The other key strengths of the programme definitely lie in the work of the indigenous educator and intercultural dialogue. Indeed, the curricula’s content is not only designed by local teachers and UNICEF education specialists: it also goes into the hands of a tutor-teacher and an indigenous educator, who also helps to organize, administer and manage the groups on the ground. The indigenous educator is approved by the community leaders and families according to ritual proceedings. The Mbya Guarani people can only make decisions when all the members of the community, leaders, men, women and children, gather in an assembly. These meetings may last days because they pray and wait for a spiritual answer, which only the Opygua (chaman) can understand and communicate. The role of this educator is essential it represents the guarantee of the safeguard of the community’s values and traditions within the formal education curricula. Indeed, in addition to the content demanded by law for all secondary schools in Argentina, this curricula has the distinctive characteristic to include classes related to the cultural traditions of the indigenous community: songs, rites, storytelling, oral transmission and other tribal fundamental elements. Such inclusion would have never been possible if it was not thanks to the intercultural dialogue initiated with Caciques, Mbya community chiefs, and the coordination team including UNICEF team and educators from the National Department of Education.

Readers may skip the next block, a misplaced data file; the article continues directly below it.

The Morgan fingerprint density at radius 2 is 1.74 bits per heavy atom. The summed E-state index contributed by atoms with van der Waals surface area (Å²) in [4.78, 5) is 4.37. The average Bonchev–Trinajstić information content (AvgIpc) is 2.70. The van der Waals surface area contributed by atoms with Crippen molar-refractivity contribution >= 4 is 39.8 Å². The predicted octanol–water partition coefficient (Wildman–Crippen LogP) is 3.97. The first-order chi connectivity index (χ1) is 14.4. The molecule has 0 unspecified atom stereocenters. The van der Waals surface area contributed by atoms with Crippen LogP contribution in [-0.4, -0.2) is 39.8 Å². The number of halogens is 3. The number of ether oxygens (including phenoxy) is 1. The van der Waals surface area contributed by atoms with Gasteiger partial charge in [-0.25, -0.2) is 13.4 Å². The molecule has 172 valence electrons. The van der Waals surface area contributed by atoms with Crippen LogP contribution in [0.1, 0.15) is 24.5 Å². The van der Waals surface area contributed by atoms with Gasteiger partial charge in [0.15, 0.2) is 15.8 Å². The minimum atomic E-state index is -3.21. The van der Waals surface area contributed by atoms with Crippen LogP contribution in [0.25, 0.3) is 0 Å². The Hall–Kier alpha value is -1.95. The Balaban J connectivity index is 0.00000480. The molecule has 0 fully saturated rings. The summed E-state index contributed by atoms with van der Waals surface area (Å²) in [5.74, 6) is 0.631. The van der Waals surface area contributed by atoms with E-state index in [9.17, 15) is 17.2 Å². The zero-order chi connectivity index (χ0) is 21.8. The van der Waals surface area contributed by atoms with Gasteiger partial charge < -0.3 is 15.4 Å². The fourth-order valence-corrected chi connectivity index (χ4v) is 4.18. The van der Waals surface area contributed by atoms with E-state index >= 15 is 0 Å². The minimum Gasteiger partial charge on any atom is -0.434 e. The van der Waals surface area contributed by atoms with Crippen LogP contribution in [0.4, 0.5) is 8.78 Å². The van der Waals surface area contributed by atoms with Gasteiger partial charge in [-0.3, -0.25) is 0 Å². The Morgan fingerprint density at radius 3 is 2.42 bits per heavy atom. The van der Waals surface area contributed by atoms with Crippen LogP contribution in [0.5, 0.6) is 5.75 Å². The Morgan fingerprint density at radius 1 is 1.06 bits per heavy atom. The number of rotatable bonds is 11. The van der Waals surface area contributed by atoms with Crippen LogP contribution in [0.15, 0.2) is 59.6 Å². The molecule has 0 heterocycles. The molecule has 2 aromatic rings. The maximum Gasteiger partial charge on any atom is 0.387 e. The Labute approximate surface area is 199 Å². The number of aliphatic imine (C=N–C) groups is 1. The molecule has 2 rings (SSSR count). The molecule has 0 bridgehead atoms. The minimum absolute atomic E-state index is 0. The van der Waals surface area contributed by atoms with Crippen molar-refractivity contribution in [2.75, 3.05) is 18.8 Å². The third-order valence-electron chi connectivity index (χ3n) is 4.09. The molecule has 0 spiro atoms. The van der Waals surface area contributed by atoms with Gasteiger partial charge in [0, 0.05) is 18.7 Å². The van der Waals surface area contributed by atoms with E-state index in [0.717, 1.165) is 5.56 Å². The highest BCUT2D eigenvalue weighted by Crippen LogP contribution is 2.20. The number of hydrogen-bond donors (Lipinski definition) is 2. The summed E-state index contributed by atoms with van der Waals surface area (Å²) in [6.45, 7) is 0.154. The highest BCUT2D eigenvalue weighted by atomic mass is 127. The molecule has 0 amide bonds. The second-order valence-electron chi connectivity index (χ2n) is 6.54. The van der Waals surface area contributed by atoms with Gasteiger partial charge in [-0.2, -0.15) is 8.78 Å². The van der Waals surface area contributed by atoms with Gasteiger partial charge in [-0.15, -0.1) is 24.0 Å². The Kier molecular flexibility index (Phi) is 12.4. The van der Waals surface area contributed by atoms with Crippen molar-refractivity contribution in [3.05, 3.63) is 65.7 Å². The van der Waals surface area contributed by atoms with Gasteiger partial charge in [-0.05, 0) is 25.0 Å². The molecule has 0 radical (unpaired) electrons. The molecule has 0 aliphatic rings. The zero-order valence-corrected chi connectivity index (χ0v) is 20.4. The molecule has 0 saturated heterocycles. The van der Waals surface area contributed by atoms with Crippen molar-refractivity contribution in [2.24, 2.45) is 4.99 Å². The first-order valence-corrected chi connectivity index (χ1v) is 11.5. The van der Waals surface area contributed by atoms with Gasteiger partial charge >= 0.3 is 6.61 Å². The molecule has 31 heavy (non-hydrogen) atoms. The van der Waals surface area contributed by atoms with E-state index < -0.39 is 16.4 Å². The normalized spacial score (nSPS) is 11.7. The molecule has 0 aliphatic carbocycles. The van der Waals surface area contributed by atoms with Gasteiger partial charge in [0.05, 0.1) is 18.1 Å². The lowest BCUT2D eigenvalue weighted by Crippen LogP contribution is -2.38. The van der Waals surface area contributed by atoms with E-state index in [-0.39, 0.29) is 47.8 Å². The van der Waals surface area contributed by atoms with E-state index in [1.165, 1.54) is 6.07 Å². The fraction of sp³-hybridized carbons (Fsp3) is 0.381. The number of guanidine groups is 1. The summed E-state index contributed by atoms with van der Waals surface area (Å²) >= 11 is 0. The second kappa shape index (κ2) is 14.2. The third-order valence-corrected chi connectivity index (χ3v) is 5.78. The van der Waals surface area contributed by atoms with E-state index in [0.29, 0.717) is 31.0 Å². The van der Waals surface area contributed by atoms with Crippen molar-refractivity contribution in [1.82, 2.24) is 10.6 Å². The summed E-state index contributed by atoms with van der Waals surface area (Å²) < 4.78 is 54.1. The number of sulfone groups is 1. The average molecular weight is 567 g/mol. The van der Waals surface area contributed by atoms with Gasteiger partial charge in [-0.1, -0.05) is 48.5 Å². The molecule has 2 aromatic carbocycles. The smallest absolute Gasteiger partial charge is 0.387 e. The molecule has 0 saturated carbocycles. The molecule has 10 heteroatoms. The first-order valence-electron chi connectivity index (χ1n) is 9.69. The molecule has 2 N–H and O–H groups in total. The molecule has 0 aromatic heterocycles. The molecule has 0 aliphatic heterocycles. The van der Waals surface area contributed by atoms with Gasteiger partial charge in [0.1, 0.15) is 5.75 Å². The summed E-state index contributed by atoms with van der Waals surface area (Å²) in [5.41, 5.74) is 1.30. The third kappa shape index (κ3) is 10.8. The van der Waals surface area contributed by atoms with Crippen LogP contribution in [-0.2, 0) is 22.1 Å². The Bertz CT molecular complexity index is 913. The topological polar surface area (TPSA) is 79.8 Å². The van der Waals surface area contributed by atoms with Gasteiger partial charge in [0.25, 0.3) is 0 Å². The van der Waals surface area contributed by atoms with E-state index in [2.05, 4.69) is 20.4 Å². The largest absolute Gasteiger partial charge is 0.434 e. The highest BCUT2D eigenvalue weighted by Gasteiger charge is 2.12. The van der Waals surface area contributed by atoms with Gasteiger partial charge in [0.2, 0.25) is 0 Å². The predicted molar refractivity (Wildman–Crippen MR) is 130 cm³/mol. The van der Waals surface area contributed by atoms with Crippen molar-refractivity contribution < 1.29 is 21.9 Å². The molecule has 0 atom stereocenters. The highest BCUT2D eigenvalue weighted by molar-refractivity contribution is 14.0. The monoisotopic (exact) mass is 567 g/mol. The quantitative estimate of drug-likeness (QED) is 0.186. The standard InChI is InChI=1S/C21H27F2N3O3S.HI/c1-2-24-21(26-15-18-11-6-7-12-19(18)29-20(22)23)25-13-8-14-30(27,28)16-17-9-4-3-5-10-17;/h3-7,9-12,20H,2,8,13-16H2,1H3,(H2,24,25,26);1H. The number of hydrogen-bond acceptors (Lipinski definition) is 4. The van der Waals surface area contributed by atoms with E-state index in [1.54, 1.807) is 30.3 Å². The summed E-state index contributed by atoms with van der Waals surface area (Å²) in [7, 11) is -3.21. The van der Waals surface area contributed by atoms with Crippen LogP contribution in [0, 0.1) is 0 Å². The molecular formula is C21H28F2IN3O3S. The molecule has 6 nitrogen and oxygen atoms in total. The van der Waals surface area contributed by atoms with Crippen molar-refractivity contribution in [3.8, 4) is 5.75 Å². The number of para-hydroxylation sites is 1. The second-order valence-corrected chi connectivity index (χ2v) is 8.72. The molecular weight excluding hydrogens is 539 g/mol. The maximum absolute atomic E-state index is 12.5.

To facilitate this intercultural dialogue, to ensure a better understanding of the different themes of study, and to strengthen cooperation between teachers and the community, I schedule trips to visit the classrooms twice or three times a year. This gives the opportunity to interact with students, to share points of view and learnings, to make agreements to improve the participation of parents and other members of the community etc. It also give the chance for teachers to learn from students' expectations, needs and dreams.

As coordinator of this project, one of the most rewarding moments is to hear parents stating their pride and emotion about their children, who represent the first generation in their families to conclude formal education, having the opportunity to pursue higher education and the chance, later on, to apply for 'honorable jobs just like any other citizen of the country'. The fact that the curricula also includes learning about traditional cultural background is very important for them, as the traditions are also promoted outside of the private family circle. Indeed, this educational programme acknowledges the close relationship between the Mbya people and nature, as well as the necessity to compensate them for centuries of undermining this culture. 

This only secondary school for indigenous students, based on technology and intercultural dialogue, made me experience the importance of inclusion of minorities in education, that incorporates a deep cultural awareness of the Mbya lifestyle. In our programme, technology has bridged the ancient cultural knowledge with contemporary scientific methods, equipping students with key competences to build their future in the world. I believe that the 50 indigenous graduates represent living proof that we have found a successful inclusive educational model, that can be replicated in other parts of the globe.

Minorities (indigenous communities) / Latin America